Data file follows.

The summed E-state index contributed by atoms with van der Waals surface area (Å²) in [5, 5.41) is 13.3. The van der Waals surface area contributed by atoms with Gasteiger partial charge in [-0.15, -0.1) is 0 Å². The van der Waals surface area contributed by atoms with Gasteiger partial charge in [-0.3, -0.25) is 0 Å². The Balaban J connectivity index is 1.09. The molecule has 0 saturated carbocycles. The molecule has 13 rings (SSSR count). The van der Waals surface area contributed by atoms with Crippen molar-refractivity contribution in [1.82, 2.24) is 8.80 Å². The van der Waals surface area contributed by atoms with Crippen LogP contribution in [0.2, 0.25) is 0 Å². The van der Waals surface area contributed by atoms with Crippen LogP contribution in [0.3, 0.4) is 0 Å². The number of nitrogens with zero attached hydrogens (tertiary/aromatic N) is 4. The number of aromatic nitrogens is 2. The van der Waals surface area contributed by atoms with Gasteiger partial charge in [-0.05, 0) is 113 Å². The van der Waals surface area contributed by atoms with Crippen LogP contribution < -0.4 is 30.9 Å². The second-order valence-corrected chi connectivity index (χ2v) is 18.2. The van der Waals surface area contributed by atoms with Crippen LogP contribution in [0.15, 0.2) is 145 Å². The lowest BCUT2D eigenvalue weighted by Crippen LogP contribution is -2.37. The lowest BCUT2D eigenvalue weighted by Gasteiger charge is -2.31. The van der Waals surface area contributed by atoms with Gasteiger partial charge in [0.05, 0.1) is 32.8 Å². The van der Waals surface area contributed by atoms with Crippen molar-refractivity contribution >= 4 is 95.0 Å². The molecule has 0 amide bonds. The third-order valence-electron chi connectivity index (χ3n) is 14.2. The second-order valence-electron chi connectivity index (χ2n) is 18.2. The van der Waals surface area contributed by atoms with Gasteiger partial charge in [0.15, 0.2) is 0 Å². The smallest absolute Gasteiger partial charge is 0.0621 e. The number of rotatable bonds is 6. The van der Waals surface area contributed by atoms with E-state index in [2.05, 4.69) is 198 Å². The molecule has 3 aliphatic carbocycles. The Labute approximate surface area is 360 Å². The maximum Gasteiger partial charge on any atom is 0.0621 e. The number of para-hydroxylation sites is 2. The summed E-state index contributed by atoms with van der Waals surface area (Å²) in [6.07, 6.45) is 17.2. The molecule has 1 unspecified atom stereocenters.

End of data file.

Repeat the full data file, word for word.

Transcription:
The summed E-state index contributed by atoms with van der Waals surface area (Å²) in [5, 5.41) is 13.3. The van der Waals surface area contributed by atoms with Gasteiger partial charge in [-0.15, -0.1) is 0 Å². The van der Waals surface area contributed by atoms with Gasteiger partial charge in [-0.3, -0.25) is 0 Å². The Balaban J connectivity index is 1.09. The molecule has 0 saturated carbocycles. The molecule has 13 rings (SSSR count). The van der Waals surface area contributed by atoms with Crippen molar-refractivity contribution in [1.82, 2.24) is 8.80 Å². The van der Waals surface area contributed by atoms with Crippen LogP contribution in [0.2, 0.25) is 0 Å². The van der Waals surface area contributed by atoms with Crippen LogP contribution in [0.3, 0.4) is 0 Å². The number of nitrogens with zero attached hydrogens (tertiary/aromatic N) is 4. The number of aromatic nitrogens is 2. The van der Waals surface area contributed by atoms with Gasteiger partial charge in [-0.05, 0) is 113 Å². The van der Waals surface area contributed by atoms with Crippen LogP contribution < -0.4 is 30.9 Å². The second-order valence-corrected chi connectivity index (χ2v) is 18.2. The van der Waals surface area contributed by atoms with Crippen LogP contribution in [0.15, 0.2) is 145 Å². The lowest BCUT2D eigenvalue weighted by Crippen LogP contribution is -2.37. The lowest BCUT2D eigenvalue weighted by Gasteiger charge is -2.31. The van der Waals surface area contributed by atoms with Gasteiger partial charge in [0.05, 0.1) is 32.8 Å². The van der Waals surface area contributed by atoms with Crippen molar-refractivity contribution >= 4 is 95.0 Å². The molecule has 0 amide bonds. The third-order valence-electron chi connectivity index (χ3n) is 14.2. The second-order valence-electron chi connectivity index (χ2n) is 18.2. The van der Waals surface area contributed by atoms with Gasteiger partial charge in [0.15, 0.2) is 0 Å². The smallest absolute Gasteiger partial charge is 0.0621 e. The number of rotatable bonds is 6. The van der Waals surface area contributed by atoms with E-state index in [2.05, 4.69) is 198 Å². The molecule has 3 aliphatic carbocycles. The Labute approximate surface area is 360 Å². The maximum Gasteiger partial charge on any atom is 0.0621 e. The number of para-hydroxylation sites is 2. The summed E-state index contributed by atoms with van der Waals surface area (Å²) in [6.07, 6.45) is 17.2. The molecule has 1 unspecified atom stereocenters.